We’re all still dazed by the news reported in David Lawrason’s blog that the LCBO computer is delisting Tio Pepe fino sherry, one of the most versatile and delicious aperitifs known to man. Is nothing sacred?
I was reminded of it again last week when I went to Torito in Kensington Market for some of chef Carlos Hernandes’s excellent tapas. It’s an unpretentious place (and I don’t mean that in the usual restaurant critic’s way as a code for shabby). It’s just delightfully casual with patios front and back, bare wooden tables and benches, an open kitchen and a big black bull’s head on the wall. Nothing costs more than $11 and the 24 tapas are all big enough to split with someone else (unless you’re psychotically acquisitive). Hernandes was sous chef at Anne Yarymowich’s Agora in the Art Gallery of Ontario and his food is full of subtle nuances and impeccably balanced flavours. The size of the menu lets him slip minor arcana onto the list from time to time. Bull’s testicles was a big hit with other chefs dining there on their nights off but alas, it wasn’t on the card last week. Chilean tripe was, and it was a treat, lightweight and perfectly textured—soft but with that slight crunch between the teeth that tripe lovers long for. He braised it in a creamy sauce with smoked paprika, parsley and a sprinkling of grated parmesan. My favourite dish was an awesome gaspacho—a purée of yellow tomatoes and peppers crowded with fnely chopped vegetables, juicy morsels of shrimp, basil and exceptionally crunchy breadcrumbs. I’ve had gazpachos and even some gaspachos that tasted like rank vinaigrette; others that had all the wet brunchtime monotony of a Bloody Caesar. This one seemed to have a very well judged harmony of acid, sweetness and salt with a murmur of chili heat —and so much going on in terms of texture. “It’s almost a salad,” joked Hernandes. There are 19 sherries on the list at Torito, including Uncle Pepe’s own—and they are properly served, chilled, in elegant little fluted schooners. The red and white wines, however, are badly tripped up by cheap, clunky tumblers. I know stemware is expensive but it makes such a huge difference, gathering and delivering the aromas by which any wine lives or dies.
Got back late last night from our weekend tour of Niagara charged with new memories. I’m proud to say that our yacht won the race across the lake though it was pointed out that the crew of a different Hunter reached the rendezvous on the dock before we did. Friday night’s winemakers’ dinner at the Prince of Wales proved full of gustatory incident. Chef Andrew Dymond and his talentd sous chefs, Jeremy Lowen and Adam White, showed they knew exactly how to flatter the wines with perfectly chosen food, then boldly threw in some more challenging ingredients to really test the wines’ mettle. For example, Flat Rock’s 2004 “Gravity” Pinot Noir was an ideal partner for sweet, lean rack of lamb from Springdale Farm near Newmarket and a pavé of sweet potato and hazelnuts. But then Dymond added a smoked paprika gastrique to the plate—basically reduced caramel charged with rice wine vinegar, smoked paprika and dark rum. I thought it would kill the wine but there was just a drizzle of it on the plate, just enough to coat the tines of a fork, and it actually made the Pinot stand up and work a little harder. A similar episode occurred with an earlier course where chef slipped some slices of fiery red chili into a dish of lobster tamale, butter-poached lobster claw and avocado-lime aioli. We had two Chardonnays to compare: Peninsula Ridge’s Inox Cardonnay 2005 and Flat Rock’s oaked Chardonnay called The Rusty Shed, both gorgeous and elegant and delicious with the corn and the lobster. The chili, however, threw them into disarray, dragging the alcohol out of them and making the fruit shrink into the shadows. A fascinating demonstration of the way even the most accomplished wine can be quickly undone by food. (Incidentally, the chili was a brilliant component of the dish).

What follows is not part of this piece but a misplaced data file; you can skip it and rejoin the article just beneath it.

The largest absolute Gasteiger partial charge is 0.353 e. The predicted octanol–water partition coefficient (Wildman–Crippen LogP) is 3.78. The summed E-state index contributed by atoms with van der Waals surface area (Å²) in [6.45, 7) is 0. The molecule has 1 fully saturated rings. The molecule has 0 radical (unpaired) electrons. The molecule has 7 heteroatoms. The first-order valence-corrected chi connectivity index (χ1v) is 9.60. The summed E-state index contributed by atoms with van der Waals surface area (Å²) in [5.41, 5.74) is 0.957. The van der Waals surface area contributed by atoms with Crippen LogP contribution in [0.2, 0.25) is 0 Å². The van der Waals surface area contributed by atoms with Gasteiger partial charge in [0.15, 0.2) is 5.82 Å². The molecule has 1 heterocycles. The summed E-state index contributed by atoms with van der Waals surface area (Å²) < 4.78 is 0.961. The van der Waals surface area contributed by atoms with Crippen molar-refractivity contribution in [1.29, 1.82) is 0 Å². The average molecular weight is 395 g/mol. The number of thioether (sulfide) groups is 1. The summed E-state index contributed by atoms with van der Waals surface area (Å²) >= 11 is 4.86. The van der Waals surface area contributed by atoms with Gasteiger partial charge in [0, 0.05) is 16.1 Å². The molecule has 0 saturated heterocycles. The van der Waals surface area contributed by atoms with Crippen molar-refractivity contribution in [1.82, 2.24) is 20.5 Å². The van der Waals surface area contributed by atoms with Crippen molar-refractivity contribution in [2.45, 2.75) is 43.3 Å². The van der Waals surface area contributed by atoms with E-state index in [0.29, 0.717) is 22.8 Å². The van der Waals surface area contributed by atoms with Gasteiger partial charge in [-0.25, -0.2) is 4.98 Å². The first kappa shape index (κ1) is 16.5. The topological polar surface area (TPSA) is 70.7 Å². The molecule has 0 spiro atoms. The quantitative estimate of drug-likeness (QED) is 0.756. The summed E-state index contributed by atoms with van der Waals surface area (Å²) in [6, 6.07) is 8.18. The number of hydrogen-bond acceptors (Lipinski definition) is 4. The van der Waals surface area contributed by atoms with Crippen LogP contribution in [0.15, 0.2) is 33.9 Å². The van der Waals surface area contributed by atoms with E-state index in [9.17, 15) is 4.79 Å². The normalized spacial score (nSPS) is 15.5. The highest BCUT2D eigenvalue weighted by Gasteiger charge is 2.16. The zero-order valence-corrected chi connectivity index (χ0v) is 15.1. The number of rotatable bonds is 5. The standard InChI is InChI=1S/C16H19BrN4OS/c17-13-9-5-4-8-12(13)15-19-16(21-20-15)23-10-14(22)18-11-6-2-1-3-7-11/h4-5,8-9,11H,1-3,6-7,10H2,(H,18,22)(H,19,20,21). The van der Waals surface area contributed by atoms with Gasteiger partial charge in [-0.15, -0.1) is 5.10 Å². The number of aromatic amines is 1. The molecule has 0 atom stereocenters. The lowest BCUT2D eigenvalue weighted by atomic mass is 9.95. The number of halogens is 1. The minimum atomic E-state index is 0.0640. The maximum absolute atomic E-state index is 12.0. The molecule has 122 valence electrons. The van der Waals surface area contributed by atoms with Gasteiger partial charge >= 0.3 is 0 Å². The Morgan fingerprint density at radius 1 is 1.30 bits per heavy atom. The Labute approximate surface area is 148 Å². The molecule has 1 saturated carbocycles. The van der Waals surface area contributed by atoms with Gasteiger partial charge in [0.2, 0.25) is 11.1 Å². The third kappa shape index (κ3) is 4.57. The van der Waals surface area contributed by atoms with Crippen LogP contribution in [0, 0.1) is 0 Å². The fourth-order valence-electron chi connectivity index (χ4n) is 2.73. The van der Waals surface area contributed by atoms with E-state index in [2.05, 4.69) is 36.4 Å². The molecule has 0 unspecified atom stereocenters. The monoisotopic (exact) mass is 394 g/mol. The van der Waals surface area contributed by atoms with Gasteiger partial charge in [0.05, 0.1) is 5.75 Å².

At breakfast on Saturday, held inside Stratus winery, Tony de Luca split open a whole wheel of Parmesan using the proper little blades—basically wedging it into two halves. The sweet-milk aroma of the new cheese (2 years old, summer milk) was breathtaking. Dave and Nancy Perkins were their usual delightful selves at our Sunday morning breakfast visit to Wyndym Farm. Dave held us spelbound with his eloquence about farming the natural way and had everyone in stitches with his wry wit. Then we tasted black crim tomatoes and other heirloom vegetables and amazingly pungent leaves straight from the field, and honey-glazed belly pork cooked over an open fire by Dave’s helper that morning, innkeeper-chef Bruce Worden of The Keefer Mansion Inn in Thorold. Scrumptious. On to a long long lunch at Treadwell, but I promised David Lawrason he could do the descriptive honours for that excellent meal on his blog.